For their many devoted followers, there is nothing to beat taking part in, or delving right into, the Shetland Folk Festival and the Beltane Fire Festival. Behind the undoubtedly boisterous celebrations lies a whole year’s worth of dedication and toil to make each event not only happen but somehow live up to its previous incarnations and reinventions.
Elsewhere in Scotland, organising teams and committees are putting the finishing touches to programmes, pinning up posters and fine-tuning line-ups and logistics for the final furlong of organisation over the next few weeks. May has somehow become one of the busiest months in the Scottish cultural calendar and it’s intriguing to ponder exactly why.
It’s well before the school holidays in Scotland and is not traditionally the warmest time of year for outdoor events. Yet I would argue that the strength of the events and festivals offering across the country in May can now match any other time of the year. I’ve been lucky enough to make it to some of the long-time cornerstones of the month. The experiences on offer at Orkney Folk Festival, the Knockengorroch Festival and Feis Ile are hard to beat. Hidden Door, the event which has successfully transformed and reopened a host of previously inaccessible sites and buildings across Edinburgh, is set to unveil its transformation of a Scottish Widows building at the end of the month.
Events that have remained tantalisingly out of my reach so far include the Perth Festival of the Arts, one of the country’s longest-running celebrations of culture, which notched up its half-century last year, Fynefest, on the banks of Loch Fyne, and relative newcomers like the Skye Live Festival and The Gathering in Inverness.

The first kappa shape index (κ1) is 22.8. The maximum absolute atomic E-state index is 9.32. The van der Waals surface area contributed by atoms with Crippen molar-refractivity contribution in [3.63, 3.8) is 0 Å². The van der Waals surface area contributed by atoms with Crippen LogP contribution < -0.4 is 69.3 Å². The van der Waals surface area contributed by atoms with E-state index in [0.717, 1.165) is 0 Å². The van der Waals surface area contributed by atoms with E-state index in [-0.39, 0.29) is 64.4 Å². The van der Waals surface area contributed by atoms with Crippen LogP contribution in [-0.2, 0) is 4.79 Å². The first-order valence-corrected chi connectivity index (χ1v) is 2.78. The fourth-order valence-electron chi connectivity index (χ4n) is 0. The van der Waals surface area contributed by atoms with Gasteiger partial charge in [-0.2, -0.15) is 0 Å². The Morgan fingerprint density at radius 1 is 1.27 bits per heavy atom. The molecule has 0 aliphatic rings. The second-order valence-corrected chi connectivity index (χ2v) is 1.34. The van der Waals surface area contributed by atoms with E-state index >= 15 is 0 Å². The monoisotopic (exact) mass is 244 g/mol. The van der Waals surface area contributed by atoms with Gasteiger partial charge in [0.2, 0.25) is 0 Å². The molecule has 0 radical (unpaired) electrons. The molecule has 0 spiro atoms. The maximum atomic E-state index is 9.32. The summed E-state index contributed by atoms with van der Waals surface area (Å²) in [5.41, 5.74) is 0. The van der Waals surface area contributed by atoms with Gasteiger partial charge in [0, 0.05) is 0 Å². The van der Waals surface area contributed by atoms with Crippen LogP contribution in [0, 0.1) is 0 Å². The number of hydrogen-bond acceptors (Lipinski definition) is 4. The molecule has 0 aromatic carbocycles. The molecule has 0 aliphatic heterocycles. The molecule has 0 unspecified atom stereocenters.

These latter two events have not only done huge amounts to raise the profile and develop audiences for acts emerging from the thriving trad music scene but have obviously helped expand and develop the music festival scene in Scotland. There is even more evidence of that this year with new arrivals like the Midnight Sun Weekender in Stornoway.
Some of the UK music industry’s biggest names will be heading to Dundee for the long-awaited return of Radio 1’s Big Weekend festival while Aberdeenshire will be basking in the limelight, and no shortage of nostalgia, when celebrations to mark 40 years of Local Hero being filmed on location in the area are staged. If all that wasn’t enough, there is also a bluegrass festival in Newton Stewart and a celebration of punk in Dunoon to get to grips with.
The most obvious question that comes to mind is whether all these events will reach the audiences that their organisers are banking on when many of them have had to battle crippling increases in their costs. However, the array of events and breadth of culture on offer over the next few weeks is staggering. Summer may not be here just yet but if the feast of festivals and events over the next few weeks is anything to go by, the immediate outlook for the arts in Scotland could hardly be brighter.